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‘The George Lucas Talk Show’ doc makes Midwest premiere in Des Moines

A man sits behind a desk holding a microphone who's dressed as George Lucas. The desk has Star Wars toys and merchandise on it.
I'm "George Lucas": A Connor Ratliff Story (2024)
Since 2014, actor and comedian Connor Ratliff has tinted his hair silvery gray before taking the stage as "George Lucas" on The George Lucas Talk Show, a live stage show performed monthly at a comedy club in New York City's East Village. The new documentary I’m “George Lucas”: A Connor Ratliff Story, chronicles a year of Ratliff's performances.

A long time ago (ten years) in a galaxy far, far away (New York City)… a Star Wars fan named Connor Ratliff had an idea.

The premise was simple: a monthly talk show, performed live on stage, hosted by George Lucas. The only catch was that the acclaimed director and creator of Star Wars would not actually be attending. Instead, the then 70-year-old billionaire would be portrayed by Ratliff himself.

The midnight show, fittingly titled The George Lucas Talk Show, started at a comedy club in New York City’s East Village in 2014, where, over time, crowds of people have flocked to see what Ratliff has cooked up for each evening. The monthly event is largely improvised and has developed a reputation for surprise celebrity guests — so anything (and anyone) was possible.

Before showtime, Ratliff can be found backstage wearing a Star Wars T-shirt and dutifully tinting his hair and beard silvery gray before emerging as “George Lucas.” Then, as the clock strikes midnight, Ratliff, as Lucas, takes his seat behind a desk (a staple accessory on any respectable talk show) and starts the conversation with that night's guests.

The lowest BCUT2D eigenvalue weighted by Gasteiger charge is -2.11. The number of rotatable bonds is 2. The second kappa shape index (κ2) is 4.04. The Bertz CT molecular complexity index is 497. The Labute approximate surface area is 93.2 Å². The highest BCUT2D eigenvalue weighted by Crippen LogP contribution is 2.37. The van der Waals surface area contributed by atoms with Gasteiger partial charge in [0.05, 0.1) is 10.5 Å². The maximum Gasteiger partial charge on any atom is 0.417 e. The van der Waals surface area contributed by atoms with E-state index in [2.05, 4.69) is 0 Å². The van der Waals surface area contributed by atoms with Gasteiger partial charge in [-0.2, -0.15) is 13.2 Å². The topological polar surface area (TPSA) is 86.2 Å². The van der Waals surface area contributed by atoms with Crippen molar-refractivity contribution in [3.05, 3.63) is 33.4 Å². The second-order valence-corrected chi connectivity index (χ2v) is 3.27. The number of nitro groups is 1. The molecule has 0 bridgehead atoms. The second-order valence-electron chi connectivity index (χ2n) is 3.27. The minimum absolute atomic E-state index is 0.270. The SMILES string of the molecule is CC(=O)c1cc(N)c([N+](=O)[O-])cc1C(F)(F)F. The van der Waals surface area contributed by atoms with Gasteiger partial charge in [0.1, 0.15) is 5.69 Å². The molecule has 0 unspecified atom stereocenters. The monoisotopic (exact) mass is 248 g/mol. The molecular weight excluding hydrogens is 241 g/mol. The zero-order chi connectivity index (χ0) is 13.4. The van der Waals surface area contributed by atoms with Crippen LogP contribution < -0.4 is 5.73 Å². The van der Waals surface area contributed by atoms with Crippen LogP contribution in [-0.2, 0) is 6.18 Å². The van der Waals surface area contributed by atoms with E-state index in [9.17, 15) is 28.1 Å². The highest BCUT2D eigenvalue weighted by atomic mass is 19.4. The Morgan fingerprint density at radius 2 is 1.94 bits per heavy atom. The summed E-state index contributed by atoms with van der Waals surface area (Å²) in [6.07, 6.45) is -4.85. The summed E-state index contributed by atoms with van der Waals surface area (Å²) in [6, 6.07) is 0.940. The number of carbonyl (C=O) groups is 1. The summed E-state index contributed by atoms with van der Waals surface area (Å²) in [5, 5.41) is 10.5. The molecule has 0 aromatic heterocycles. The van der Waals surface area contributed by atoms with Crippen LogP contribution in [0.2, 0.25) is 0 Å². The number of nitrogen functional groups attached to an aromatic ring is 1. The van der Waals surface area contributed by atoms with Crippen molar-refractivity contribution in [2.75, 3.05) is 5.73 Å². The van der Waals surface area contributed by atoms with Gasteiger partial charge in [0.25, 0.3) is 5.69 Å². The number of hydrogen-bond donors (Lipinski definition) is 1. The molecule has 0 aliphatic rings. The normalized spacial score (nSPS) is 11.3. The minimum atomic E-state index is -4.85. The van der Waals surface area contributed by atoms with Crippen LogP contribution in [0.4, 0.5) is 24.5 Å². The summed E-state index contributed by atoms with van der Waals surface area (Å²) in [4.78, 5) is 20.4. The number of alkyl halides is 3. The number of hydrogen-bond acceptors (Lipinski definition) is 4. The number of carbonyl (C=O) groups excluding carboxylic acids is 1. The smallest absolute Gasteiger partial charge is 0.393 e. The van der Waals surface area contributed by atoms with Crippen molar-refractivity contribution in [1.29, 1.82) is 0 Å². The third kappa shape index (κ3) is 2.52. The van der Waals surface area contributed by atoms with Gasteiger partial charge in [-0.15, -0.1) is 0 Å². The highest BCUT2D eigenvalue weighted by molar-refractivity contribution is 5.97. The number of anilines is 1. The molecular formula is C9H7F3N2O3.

Why does Ratliff do this? Who does he do it for? The new documentary I’m “George Lucas”: A Connor Ratliff Story, from director Ryan Jacobi, aims to answer these questions while chronicling a year of Ratliff’s performances. The film features behind-the-scenes interviews with the cast and crew of The George Lucas Talk Show, as well as celebrity guests and even Ratliff’s parents.

Audiences in Des Moines can catch the Midwest premiere of the documentary at the Fleur Cinema & Café on May 17 at 7 p.m. Fans craving more are in luck — the show is still in production in New York City and occasionally on tour, with livestreams available for every show.

The show’s driving force

Why has Ratliff pretended to be George Lucas once a month for the past ten years? It’s a question that Ratliff himself has often contemplated.

“The simple answer is because I knew it would be fun,” Ratliff said. “The thing that I liked about Star Wars as a kid was playing with the toys and using my imagination. I like the movies, but the real fun was making up your own things, and you lose that when you get older.”

Fortunately for Ratliff, hosting the talk show has allowed him to continue using his imagination in front of an adoring audience.

“Instead of using action figures and Star Wars characters, I'm pretending to be the guy who created those Star Wars characters, and the other toys are the guests on the show,” he said.

Celebrity guests from across the galaxy

A few of the notable guests featured on The George Lucas Talk Show have been Seth Meyers, “Weird Al” Yankovic, Ira Glass, Patton Oswalt, Whoopi Goldberg, Meredith Vieira, James Austin Johnson, Richard Kind and Bob Odenkirk.

“One of the first ‘big deals’ we ever got on the show was Jon Hamm, who I had been in a play with when I was in high school,” Ratliff explained.

After emailing Hamm with his strange request to join the stage show as a surprise guest, Ratliff got a reply — the answer was yes. And the audience was stunned.

“The sound of the audience when I introduced the guests, [...] it was like a sonic boom,” Ratliff said. “It felt like just this excitement that no one could believe.”